A noticeably powerful discussion at this year’s Talent Summit in Dublin, which took place on March 8-9, revolved around high-touch leadership for low-touch work.
The crux of the talk focused on leadership in today’s workplace, namely, how it has significantly evolved over the past three years. The panel featured business experts Lise Render Nielsen, People Partner at Lego; Darren Murph, VP of Workplace Design and Remote Experience at Andela; Leah Hollander, Head of L&D at NASA; and was mediated by Jim Birtwell, CEO of Future Talent Learning.
The discussion resonated because the importance of how a company develops its leadership and builds a culture of belonging is central to work today. This is particularly true of companies that have adopted the remote work model. For example, a leadership team that doesn’t transmit belonging to its employees will never empower its workforce to truly collaborate openly and honestly in such conditions.
Redefining what leadership means reinvigorates your workforce
Interestingly, the three panelists’ experience around developing leadership coincided with periods of stagnation or significant change at their respective companies. Nielsen, who kickstarted the discussion with a brief guided meditation, shared how Lego sales began to stall, and the company cut 8 percent of staff. To rejuvenate the workforce, leadership sought to answer the question – moving forward, how can we empower people through our leadership?
Rather than designing a model based on how the C-suite believed leadership should look, they instead decided to poll the entire organization. In doing so, they discovered common themes they had not previously considered. According to the bulk of their workforce, as per their investigative findings, leadership is about being brave, focused, and curious.
“We now define leadership as an act, not a supposition. Leadership is about encouraging everybody, every day,” stated Nielsen. Similarly, Hollander’s quest at NASA to rebuild a trusted leadership program came from stagnation and massive budget reductions. The company’s goal to redesign its leadership model is relatively new, as it capitalized on the onset of Covid-19 to fully explore remote work, training, and learning benefits.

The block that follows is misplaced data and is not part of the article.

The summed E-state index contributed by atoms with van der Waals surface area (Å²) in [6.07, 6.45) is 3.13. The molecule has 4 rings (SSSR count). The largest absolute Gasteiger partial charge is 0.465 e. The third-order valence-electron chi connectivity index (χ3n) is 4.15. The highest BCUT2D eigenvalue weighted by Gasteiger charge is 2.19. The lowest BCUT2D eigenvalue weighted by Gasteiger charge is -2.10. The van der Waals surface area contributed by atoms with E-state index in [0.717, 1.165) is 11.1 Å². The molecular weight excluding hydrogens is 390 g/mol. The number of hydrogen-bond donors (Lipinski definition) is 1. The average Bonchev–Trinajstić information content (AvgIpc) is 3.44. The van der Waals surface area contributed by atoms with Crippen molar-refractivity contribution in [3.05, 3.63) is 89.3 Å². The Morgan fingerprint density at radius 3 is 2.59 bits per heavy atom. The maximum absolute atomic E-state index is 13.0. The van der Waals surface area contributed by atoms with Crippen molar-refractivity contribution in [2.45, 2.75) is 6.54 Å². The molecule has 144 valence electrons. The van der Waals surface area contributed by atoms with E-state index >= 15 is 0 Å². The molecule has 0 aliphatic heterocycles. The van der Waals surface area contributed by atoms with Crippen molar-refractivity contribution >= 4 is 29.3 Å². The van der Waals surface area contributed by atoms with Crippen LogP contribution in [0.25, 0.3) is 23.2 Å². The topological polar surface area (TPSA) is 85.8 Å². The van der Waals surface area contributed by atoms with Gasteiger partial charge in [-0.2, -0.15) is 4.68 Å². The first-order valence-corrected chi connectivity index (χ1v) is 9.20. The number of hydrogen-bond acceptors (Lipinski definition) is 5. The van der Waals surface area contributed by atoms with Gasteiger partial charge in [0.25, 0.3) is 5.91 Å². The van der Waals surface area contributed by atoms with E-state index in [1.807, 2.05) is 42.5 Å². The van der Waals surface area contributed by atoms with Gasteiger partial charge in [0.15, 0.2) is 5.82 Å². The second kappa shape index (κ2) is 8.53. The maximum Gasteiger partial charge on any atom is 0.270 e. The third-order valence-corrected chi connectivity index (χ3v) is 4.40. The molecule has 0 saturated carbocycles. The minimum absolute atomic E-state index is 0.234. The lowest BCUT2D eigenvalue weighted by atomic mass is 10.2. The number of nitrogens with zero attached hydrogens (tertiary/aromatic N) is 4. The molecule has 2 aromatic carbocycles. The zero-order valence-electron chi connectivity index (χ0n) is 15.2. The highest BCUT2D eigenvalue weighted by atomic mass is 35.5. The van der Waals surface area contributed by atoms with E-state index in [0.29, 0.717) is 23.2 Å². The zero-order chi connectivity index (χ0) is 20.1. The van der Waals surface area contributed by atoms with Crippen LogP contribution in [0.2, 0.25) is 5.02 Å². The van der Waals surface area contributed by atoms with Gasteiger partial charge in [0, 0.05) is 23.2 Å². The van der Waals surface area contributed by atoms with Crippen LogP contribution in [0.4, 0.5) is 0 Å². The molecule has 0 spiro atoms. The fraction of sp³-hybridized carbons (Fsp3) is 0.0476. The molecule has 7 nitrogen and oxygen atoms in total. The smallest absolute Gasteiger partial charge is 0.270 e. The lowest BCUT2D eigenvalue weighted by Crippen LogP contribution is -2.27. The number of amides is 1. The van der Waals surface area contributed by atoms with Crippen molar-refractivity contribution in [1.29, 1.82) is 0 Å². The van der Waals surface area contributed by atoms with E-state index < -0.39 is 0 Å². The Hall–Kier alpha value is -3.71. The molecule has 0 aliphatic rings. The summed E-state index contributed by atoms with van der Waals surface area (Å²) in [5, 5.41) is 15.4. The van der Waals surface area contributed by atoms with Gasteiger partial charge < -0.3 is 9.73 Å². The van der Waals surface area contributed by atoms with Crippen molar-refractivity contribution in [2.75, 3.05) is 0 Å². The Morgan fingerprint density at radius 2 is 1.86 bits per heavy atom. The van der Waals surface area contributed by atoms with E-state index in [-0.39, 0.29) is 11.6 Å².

Through this reinvention, NASA aims to develop today’s mid-level managers and junior leaders into the company’s future senior leaders. Communication was the foundation of their new leadership vision as they held focus groups at every NASA location. For Murph, his determination to evolve the concept of work accelerated when he joined Gitlab four years ago.
Gitlab’s goal was to become the world’s first remote-first company and dispel myths that remote work was too niche or meant you couldn’t scale. Murph used his experiences from the remote culture at Gitlab to help pave the way for the future of work at Andela as it adapted to the post-pandemic business world.
A culture of documentation is a superpower for remote teams
High-touch leadership prioritizes two-way communication, proactive and inclusive decision-making, and the ability to remain agile to adapt to unforeseen challenges. So, what do the panelists say the secret is to unlocking this management approach?